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Blue Snow Morning

A fast-moving snowstorm passed through last night, leaving a thick coating of snow that sparkled with a variety of bluish tints in the early morning shadows.

Beaver Wetlands

Wachusett Meadow Audubon Sanctuary in Princeton, MA is home to an eighty-five acre beaver wetland–one of the largest in Massachusetts. A sign along the trails reminds visitors that:

β€’ Beavers are a keystone species, providing habitat for many other animals and plants.

β€’ Beaver wetlands are highly advantageous to wildlife, providing wetlands in various stages from open water to wet meadows.

β€’These wetlands provide habitat for moose, great blue heron, wood duck, dragonflies, amphibians and aquatic plants.

One of several beaver lodges partially covered with snow.
Last Summer, this beaver could be seen munching on plants most evenings.
Boardwalk at the edge of the wetlands with the snow just melting.
The long expanse of reeds. Benches give visitors a chance to immerse themselves in the landscape.
A wood duck box. I was fortunate to view this shy species of duck last summer.
The wind-blown reeds close-up.
A Great Blue Heron visits the main pond most Summer afternoons.

Ice Art

Reflections on the melting ice combine with objects floating in the water layer to create a multi-layered natural art work.

Bluebird Break

Today’s high temperature of 62 degrees Fahrenheit encouraged the small group of bluebirds who remain in Massachusetts all year to enjoy the unusually snow-free Wachusett Meadow.

Winter Garden

The Winter garden displays the essential structures or “bare bones” of the landscape. For a photographer, the ability to see the interplay of cast shadows is a treat. The clear animal footprints add a sprightly decoration to the scene.

Tomato supports overlooking the herb and vegetable beds.
A bench to rest on between the morning glories and cucumber bed.
The sturdy butterfly bush still holding on to some of its leaves.
Stone wall with hydrangea in the distance.
Squirrel party!
Leaves on their way to becoming next year’s mulch.
Mainly oak leaves here, which take a bit longer to decompose.
The Zen garden was formerly a spot for outdoor grilling in the 1950s.
This bench overlooking the Zen garden was fashioned from recycled stair steps.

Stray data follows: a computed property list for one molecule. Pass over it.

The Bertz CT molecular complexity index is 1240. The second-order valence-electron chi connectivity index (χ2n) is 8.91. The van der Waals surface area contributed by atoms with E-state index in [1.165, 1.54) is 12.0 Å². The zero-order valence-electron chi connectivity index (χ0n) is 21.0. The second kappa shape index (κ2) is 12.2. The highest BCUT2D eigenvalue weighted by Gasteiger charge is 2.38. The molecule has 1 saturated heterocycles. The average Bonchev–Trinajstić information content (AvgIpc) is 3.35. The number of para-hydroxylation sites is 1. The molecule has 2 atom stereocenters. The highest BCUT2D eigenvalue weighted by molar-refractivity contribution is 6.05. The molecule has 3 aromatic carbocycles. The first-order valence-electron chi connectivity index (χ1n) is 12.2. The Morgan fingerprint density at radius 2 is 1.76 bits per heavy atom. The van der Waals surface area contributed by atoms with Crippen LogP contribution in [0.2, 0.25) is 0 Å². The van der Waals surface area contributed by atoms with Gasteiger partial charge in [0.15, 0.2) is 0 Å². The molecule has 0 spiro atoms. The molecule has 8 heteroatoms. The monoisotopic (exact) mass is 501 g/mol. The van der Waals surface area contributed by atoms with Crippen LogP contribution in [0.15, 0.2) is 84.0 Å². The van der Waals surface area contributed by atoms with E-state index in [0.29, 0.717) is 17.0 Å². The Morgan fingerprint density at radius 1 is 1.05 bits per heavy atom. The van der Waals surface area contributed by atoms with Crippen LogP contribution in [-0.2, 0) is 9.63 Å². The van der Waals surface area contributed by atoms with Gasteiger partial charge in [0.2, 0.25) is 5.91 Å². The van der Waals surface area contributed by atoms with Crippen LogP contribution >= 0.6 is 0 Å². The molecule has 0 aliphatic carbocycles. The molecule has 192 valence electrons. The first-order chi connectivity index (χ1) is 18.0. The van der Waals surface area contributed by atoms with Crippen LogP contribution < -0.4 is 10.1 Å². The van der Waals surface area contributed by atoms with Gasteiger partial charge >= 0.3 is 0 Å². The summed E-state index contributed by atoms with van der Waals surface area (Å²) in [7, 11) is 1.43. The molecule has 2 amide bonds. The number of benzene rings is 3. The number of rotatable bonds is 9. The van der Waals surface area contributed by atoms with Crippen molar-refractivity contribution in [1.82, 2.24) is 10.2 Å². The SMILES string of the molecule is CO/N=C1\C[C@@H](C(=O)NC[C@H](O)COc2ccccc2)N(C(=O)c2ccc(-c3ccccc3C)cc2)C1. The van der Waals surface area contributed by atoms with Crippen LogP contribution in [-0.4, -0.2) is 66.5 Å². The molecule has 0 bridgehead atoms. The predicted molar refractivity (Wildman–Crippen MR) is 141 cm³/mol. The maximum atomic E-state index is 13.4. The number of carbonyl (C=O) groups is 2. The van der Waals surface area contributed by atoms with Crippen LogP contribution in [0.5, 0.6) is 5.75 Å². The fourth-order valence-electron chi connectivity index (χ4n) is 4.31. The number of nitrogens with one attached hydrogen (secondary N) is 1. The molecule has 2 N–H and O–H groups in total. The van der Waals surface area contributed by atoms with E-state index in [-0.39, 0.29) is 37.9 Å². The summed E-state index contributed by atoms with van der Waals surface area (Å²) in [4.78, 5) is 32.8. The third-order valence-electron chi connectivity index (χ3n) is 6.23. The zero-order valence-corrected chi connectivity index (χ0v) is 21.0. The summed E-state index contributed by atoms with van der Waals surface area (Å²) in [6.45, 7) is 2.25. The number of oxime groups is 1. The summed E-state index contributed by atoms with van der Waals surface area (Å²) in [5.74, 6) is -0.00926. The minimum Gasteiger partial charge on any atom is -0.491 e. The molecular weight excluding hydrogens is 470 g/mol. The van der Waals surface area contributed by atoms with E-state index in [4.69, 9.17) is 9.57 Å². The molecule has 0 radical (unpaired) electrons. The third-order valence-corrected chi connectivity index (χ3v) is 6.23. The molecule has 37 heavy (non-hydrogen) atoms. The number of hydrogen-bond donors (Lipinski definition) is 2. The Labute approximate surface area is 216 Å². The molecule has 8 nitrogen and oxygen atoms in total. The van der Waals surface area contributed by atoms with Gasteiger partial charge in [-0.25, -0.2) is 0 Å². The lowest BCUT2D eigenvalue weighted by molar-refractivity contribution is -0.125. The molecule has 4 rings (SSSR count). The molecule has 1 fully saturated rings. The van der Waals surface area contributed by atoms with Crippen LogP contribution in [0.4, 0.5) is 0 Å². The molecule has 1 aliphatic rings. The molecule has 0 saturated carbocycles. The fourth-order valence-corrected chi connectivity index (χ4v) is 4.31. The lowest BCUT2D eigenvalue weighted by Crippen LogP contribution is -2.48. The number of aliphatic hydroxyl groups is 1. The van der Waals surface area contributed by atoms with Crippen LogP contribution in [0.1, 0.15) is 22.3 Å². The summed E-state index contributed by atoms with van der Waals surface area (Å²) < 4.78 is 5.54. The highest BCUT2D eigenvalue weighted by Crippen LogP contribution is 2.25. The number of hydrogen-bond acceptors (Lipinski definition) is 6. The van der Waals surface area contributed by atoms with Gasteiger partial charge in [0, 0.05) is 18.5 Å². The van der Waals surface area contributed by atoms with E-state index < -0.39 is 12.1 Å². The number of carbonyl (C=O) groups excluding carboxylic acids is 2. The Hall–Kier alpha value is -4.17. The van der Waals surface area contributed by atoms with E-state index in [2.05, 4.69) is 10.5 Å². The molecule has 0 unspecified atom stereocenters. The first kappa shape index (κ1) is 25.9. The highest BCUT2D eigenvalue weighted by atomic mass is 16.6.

Stones gathered from the Rhode Island beaches.
The laurel trees are popular with birds, squirrels and rabbits.
Little creatures find the amaranth left in the circle enticing.

Snow and Seeds

White-throated Sparrows, Blue Jays, Cardinals and Juncos don’t seem to mind a hop on the crunchy snow, so long as an abundance of seeds fallen from the bird feeders is on offer.

An Old-Fashioned New England Christmas

Old Sturbridge Village, the largest living museum in New England, recreates life in rural New England during the early 1800s. A recent visit during the Christmas season featured wagon rides, demonstrations of period arts and crafts, and a chance to experience what life in a simpler time might be like.

Hard-working horses were the main means of transportation.
The lamplighter at his nightly job.
Chestnuts roasting on a open fire.
Candles in the windows and evergreens brighten up the season.
Muddy roads!
Victorian Singers
The Cobbler’s Shop
The Potter’s Kiln
Potters at work.
Just for fun– Dickens’ Ghost of Christmas Present.
The interior of a well-to-do home.
Windows needed heavy curtains to keep the cold out.
Oxen were vital for working the rugged New England landscape.
Visitors gathered in the church to hear songs and stories of the season.
https://www.osv.org/

Morning Has Broken

This cheerful Gray Catbird, who I have named “Cat Stevens”, has returned for the Summer. His day (and thus mine, as well) starts around 5:00 a.m. with continuous merry outbursts of a variety of songs delivered from a nearby treetop.

Glorious Oriole

Baltimore Orioles visit my backyard for a short time each year in early May. This acrobatic guest made the most of my hummingbird feeder, cleverly swinging and balancing so he could take a drink.

Eastern Wild Turkey

Once nearly extinct in New England, Eastern wild turkeys have made a remarkable comeback. This turkey was wandering the field at the Wachusett Meadow Audubon this week.

A full grown turkey has between 5000 and 6000 feathers on its body arranged in unique patterns called feather tracts. These feathers can exhibit shades of green, red, gold, black and even bronze.

Step and Stretch

As yet, only one pair of Canada Geese have settled in for the season at Wachusett Meadow. Those feet are made for walking, not just swimming! No upper body yoga class needed for them, either.

Springtime Pond and Meadow

Along with the arrival of the stately Canada Geese each Spring at Wachusett Meadow, I look forward to the quiet presence of the brilliantly iridescent male Mallard and the subtly colored female Mallard with her surprising blue spot. I especially enjoy the spunky Hooded Mergansers, the male flaunting his bold stripes, and both male and female sporting their punk hairdos.

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